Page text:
The group of men is described exactly how Tony sees them, which accounts for the defamiliarized (that is, purposely confusing and unfamiliar) way they’re depicted. Veronica clearly wants Tony to pay close attention to the group and to understand how they’re related to her, to Tony, and to their past.
After a long silence, Tony asks Veronica what’s wrong with them, and then asks if they’re care-in-the-community. Veronica suddenly lets out the clutch of her car, and, terrifying Tony, she swerves around the block—he thinks about how Margaret was always a nice, safe driver. Veronica tells him that he never got it, and never will.
“Care in the community” refers to a British policy, begun in the 1980s, of caring for physically and mentally disabled people, often outside of institutions. Tony refers to them in a casual, uncompassionate way; hence Veronica’s reaction.
Veronica’s maneuvers have allowed them to get ahead of the group again. The presumed care worker is telling one of them, Ken, that Friday is pub night, not tonight, and he’s protesting. The man in tweed suddenly notices Veronica, and the care worker smiles and holds out his hand. All four ambush her, and she smiles for the first time that day. Tony can’t hear what’s being said, until she says, “Soon,” which they all repeat. The “lopsided” man waves goodbye to her, calling her “Mary.”
Veronica obviously knows this group of people, which is one of the only things Tony is able to grasp from their conversation. Referring to one of the men as “lopsided” further underlines Tony’s lack of compassion with respect to disability. Finally, the reference to “Mary” recalls one of the first things Tony ever mentioned about Veronica—her middle names.
Back in the car, Tony says that they all seemed very pleased to see Veronica. He continues to ask questions, to which he’s met with silence. After trying out a number of conversation topics, he asks why the “goofy chap” called her Mary. Veronica slams on the brakes, then tells him, “out.” Tony complies, though he says she’ll ruin her tires if she keeps driving that way.
Tony’s questions show that he’s obviously curious and wants to know more about the group, but he continues to display a striking callousness by calling people who Veronica seemingly knows and loves “lopsided” or “goofy.”
Tony feels foolish and humiliated, especially after the hopefulness he’s recently felt, especially about the possibility of overcoming Veronica’s contempt. He’d really thought he could turn back time: he’d taken what she’d said about closing the circle as an invitation, not as biting irony. In fact, her attitude toward him has been consistent over the past few months as well as so long ago. He’d wanted to prove to her that she was wrong to judge him, or rather that her initial liking of him had been right. He’d left common sense behind in imagining he could rewrite the past.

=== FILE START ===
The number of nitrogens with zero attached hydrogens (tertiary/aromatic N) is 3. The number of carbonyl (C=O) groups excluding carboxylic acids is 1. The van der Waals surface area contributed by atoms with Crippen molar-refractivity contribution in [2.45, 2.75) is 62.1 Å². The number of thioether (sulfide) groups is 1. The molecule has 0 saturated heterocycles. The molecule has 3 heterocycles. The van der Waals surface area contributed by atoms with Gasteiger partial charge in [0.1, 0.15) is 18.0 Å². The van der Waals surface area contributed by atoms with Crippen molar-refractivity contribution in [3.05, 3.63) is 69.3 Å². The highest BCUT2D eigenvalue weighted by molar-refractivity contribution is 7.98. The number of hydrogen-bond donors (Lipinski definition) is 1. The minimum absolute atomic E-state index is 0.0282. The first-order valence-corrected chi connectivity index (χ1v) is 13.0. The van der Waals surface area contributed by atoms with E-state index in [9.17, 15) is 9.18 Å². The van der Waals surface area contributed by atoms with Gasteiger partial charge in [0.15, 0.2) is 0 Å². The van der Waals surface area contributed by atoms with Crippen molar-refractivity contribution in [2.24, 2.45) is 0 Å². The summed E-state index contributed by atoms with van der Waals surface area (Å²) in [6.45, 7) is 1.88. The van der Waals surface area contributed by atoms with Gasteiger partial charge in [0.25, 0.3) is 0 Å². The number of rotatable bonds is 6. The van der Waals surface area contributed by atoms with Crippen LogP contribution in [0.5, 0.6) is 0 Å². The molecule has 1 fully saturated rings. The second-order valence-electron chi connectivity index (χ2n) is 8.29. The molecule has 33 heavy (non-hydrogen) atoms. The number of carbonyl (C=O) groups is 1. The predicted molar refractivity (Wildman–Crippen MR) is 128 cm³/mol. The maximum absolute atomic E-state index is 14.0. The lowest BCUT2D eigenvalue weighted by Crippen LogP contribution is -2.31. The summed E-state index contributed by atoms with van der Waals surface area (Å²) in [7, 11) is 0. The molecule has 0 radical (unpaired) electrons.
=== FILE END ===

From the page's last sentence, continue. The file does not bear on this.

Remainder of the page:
Although Tony wants to change Veronica’s opinion of him and “turn back time,” he hasn’t exactly acted in a way that might invite such reevaluation—indeed, he’s been just as jokey, casual, and unserious as he was as a young man. It’s not surprising, therefore, that Veronica has acted this way toward him (even though her attitude also raises the question of why she continues to feel invested in him in the first place).
Tony’s next week is one of the loneliest in his life: he replays to himself Margaret’s statement that he’s on his own now, and Veronica’s that he just doesn’t get it. Knowing that Margaret wouldn’t yell at him if he called, and would happily agree to another lunch date, makes him feel even lonelier.
Tony knows on some level that Margaret loves him and would happily get back together with him, even if he won’t admit it to himself. Rather than thinking of her, though, he focuses on his own loneliness.
However, Tony repeats that he has an instinct for self-preservation. He rallies, deciding to return to his desire to put his affairs in order—which requires getting his hands on that diary. He writes to Jack, saying Veronica has been just as mystifying to him as she’s always been. He asks for any other advice, and for any way he might illuminate why Veronica wanted to show him care-in-the-community people on the Northern line. Tony writes to Mr. Gunnell, saying that his recent dealings with Miss Ford suggest a certain instability in her, and he now thinks it best that a professional like Mr. Gunnell settle the affairs with Mrs. Marriott. Gunnell responds, but Jack never replies.
Tony’s “instinct for self-preservation” has previously not seemed like such a good thing—indeed, Tony has reflected already that such an instinct has led him to avoid feeling too deeply or taking major chances. Still, he’s also reflected that it might be impossible to change one’s character later in life. Tony’s decision to call Veronica “unstable” in order to get what he wants seems, indeed, chillingly similar to how he called her “damaged” in his letter to her and Adrian.